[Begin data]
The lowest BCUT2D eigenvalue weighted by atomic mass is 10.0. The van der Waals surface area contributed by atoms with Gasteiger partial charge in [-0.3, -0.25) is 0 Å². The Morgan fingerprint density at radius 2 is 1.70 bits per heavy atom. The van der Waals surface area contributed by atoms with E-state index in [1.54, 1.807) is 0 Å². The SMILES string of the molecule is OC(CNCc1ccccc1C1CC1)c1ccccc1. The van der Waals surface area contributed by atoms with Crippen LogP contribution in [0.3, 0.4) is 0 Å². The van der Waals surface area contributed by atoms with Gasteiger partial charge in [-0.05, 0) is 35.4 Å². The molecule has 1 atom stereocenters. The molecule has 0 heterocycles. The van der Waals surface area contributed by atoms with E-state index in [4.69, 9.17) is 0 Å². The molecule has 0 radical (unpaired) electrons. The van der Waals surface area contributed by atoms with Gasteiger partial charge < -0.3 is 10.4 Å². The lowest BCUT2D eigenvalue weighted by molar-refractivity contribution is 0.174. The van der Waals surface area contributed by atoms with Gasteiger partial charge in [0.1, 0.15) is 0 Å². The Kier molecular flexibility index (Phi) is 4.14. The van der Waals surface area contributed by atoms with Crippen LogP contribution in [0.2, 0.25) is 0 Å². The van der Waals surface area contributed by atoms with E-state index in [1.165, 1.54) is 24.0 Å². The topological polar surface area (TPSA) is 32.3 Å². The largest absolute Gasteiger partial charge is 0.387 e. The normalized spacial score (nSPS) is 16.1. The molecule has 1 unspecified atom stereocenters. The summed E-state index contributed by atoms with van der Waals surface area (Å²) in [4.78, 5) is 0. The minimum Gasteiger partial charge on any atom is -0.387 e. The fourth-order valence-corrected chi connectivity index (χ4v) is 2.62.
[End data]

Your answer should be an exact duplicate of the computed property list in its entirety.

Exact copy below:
The lowest BCUT2D eigenvalue weighted by atomic mass is 10.0. The van der Waals surface area contributed by atoms with Gasteiger partial charge in [-0.3, -0.25) is 0 Å². The Morgan fingerprint density at radius 2 is 1.70 bits per heavy atom. The van der Waals surface area contributed by atoms with E-state index in [1.54, 1.807) is 0 Å². The SMILES string of the molecule is OC(CNCc1ccccc1C1CC1)c1ccccc1. The van der Waals surface area contributed by atoms with Crippen LogP contribution in [0.3, 0.4) is 0 Å². The van der Waals surface area contributed by atoms with Gasteiger partial charge in [-0.05, 0) is 35.4 Å². The molecule has 1 atom stereocenters. The molecule has 0 heterocycles. The van der Waals surface area contributed by atoms with E-state index in [4.69, 9.17) is 0 Å². The molecule has 0 radical (unpaired) electrons. The van der Waals surface area contributed by atoms with Gasteiger partial charge < -0.3 is 10.4 Å². The lowest BCUT2D eigenvalue weighted by molar-refractivity contribution is 0.174. The van der Waals surface area contributed by atoms with Gasteiger partial charge in [0.1, 0.15) is 0 Å². The Kier molecular flexibility index (Phi) is 4.14. The van der Waals surface area contributed by atoms with Crippen LogP contribution in [0.2, 0.25) is 0 Å². The van der Waals surface area contributed by atoms with E-state index in [1.165, 1.54) is 24.0 Å². The topological polar surface area (TPSA) is 32.3 Å². The largest absolute Gasteiger partial charge is 0.387 e. The normalized spacial score (nSPS) is 16.1. The molecule has 1 unspecified atom stereocenters. The summed E-state index contributed by atoms with van der Waals surface area (Å²) in [4.78, 5) is 0. The minimum Gasteiger partial charge on any atom is -0.387 e. The fourth-order valence-corrected chi connectivity index (χ4v) is 2.62.